“The masks are composed of two layers – one inner layer directly on the face which is disinfected, and the colourful, beaded one outside,” Gharib explained to AFP.

All the women take the necessary precautions while working, including wearing gloves and masks while using sewing machines.

The finished products are washed, packed and shipped off to distribution centres in Cairo, where they are sold online in partnership with Jumia – Africa’s e-commerce giant – for about 40 pounds ($2.50) each.

The beading process takes about two days for each mask, Gharib said.

The finished products are washed, packed and shipped off to distribution centres in Cairo. (AFP)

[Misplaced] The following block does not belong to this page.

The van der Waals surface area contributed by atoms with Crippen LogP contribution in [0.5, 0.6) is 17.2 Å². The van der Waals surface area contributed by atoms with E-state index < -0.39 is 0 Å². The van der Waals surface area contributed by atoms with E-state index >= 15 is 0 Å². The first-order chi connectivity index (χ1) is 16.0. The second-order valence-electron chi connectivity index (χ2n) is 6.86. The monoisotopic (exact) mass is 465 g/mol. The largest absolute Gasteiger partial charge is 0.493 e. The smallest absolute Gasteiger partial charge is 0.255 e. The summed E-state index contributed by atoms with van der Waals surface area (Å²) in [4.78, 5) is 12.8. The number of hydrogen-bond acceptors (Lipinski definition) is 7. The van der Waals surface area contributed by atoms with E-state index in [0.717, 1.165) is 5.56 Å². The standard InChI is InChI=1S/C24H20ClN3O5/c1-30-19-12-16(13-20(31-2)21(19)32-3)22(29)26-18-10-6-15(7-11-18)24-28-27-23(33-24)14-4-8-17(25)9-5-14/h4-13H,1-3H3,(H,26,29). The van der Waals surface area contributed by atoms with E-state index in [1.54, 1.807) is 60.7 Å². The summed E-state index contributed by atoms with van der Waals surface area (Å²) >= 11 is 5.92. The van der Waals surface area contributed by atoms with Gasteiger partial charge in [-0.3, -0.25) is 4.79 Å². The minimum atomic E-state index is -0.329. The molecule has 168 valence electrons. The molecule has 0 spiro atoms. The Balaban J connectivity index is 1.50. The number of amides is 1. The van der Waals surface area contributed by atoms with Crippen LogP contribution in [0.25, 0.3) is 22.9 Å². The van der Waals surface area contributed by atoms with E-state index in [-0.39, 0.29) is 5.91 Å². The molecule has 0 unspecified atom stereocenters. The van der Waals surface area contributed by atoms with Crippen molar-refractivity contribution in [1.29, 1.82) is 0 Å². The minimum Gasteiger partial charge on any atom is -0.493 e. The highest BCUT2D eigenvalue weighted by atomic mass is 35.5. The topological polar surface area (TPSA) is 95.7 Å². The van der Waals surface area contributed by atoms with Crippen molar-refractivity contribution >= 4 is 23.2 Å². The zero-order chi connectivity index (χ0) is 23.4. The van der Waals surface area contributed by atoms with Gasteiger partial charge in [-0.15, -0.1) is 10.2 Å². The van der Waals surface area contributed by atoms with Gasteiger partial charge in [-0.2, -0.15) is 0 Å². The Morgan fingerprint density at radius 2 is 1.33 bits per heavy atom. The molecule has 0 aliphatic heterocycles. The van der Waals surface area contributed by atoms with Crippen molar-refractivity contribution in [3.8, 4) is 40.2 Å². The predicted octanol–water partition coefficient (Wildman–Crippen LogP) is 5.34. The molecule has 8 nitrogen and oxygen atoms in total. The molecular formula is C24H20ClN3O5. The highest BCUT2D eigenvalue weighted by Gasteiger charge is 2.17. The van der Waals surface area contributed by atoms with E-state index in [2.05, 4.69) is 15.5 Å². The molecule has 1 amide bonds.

Amid the volatile security situation, Mohammed has been able to eke out a meagre living with her embroidery skills.

“We work and are given our dues depending on the orders we get... with the masks it has been a new challenge we've tackled,” she said.

Dire economic conditions in Egypt have been even tougher for women of the Sinai since the pandemic began.

“Times are really tough for the women but we have adjusted,” Gharib said.

And while militant attacks on security checkpoints have continued, Gharib expressed confidence in the army.

“We feel a sense of security and stability with the military presence. We trust them,” she said.

The region witnessed the deadliest terror attack in Egypt’s modern history when militants killed more than 300 worshippers in a mosque in November 2017.

Gharib said that in North Sinai’s tight-knit community, each family knew someone who had been killed in an attack.

“Anyone of us who is killed, we consider them a martyr,” she said.

“We are in a war with terror... but the people have learnt to live with it.”